There’s a gorgeous beach nearby, and guests can choose one of the four lodges (which sleep two adults and one child) or one of the 10 guest rooms. Decor is traditional and beautiful – think furniture made by local craftsmen – and buildings constructed using traditional techniques. Prices start from £100 per night full-board.
For luxury, suggest Coco Ocean Resort & Spa, set on a quiet beach near the town of Serekunda.
The hotel has The Gambia’s first spa, and it’s a decadent affair, with treatment rooms overlooking the beach, a plunge pool and ice room. The gardens are filled with fragrant bougainvillea and swaying baobab trees, and guests can choose from suites or penthouses. Prices start from £88 per night with breakfast.
On the northwestern tip of The Gambia, Ngala Lodge is set back from a sheltered cove in gardens with a view over the Atlantic.
The main building of this child-free property – a former colonial mansion – is stunning and all 24 suites are unique, some with private plunge pools. There’s an infinity pool and the restaurant is one of the best in the country. Prices start at £125 per night.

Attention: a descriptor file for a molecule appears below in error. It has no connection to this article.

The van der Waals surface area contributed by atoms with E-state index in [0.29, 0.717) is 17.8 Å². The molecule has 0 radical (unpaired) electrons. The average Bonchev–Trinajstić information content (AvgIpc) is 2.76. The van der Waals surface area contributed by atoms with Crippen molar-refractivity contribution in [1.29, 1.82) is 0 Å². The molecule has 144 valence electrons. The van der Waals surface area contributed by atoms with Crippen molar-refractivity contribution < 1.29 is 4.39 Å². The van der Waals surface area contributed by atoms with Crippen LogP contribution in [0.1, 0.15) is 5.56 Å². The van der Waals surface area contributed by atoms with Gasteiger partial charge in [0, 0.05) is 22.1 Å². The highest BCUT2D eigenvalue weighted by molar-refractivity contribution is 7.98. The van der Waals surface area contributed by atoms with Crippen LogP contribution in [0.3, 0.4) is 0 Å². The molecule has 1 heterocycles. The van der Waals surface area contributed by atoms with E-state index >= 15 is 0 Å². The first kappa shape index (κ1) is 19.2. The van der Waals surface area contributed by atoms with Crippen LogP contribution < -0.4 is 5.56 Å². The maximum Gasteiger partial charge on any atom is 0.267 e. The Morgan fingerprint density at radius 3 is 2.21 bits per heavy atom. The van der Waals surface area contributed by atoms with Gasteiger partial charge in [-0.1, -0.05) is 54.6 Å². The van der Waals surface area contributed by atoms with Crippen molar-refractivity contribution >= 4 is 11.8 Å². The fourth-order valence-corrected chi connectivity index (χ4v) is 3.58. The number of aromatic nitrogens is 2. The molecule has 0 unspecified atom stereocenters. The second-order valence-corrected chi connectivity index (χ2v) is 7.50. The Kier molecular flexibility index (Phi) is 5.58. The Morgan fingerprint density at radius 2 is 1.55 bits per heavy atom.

The northern Makasutu Culture Forest is a private ecotourism reserve, and nature lovers can stay at Mandina Lodges, which opens between November and May.
Located in the bush and feeling truly remote, it’s only a 30-minute drive to the airport and 45 minutes from the coastal resorts. Guests have a choice of floating lodges, which are encircled by balconies and have beautiful four-poster beds, while the riverside jungle lodges have roof terraces accessed via spiral staircases.
In the morning, the air is filled with birdsong, while in the scrub, home to various reptiles, baboons can be spotted swinging from branches. Guests can take trips in a dugout canoe with a guide or fish off the pontoons – the chef is happy to cook their catch for dinner. Prices from £299 for three nights’ half-board.
See: Beach and beyond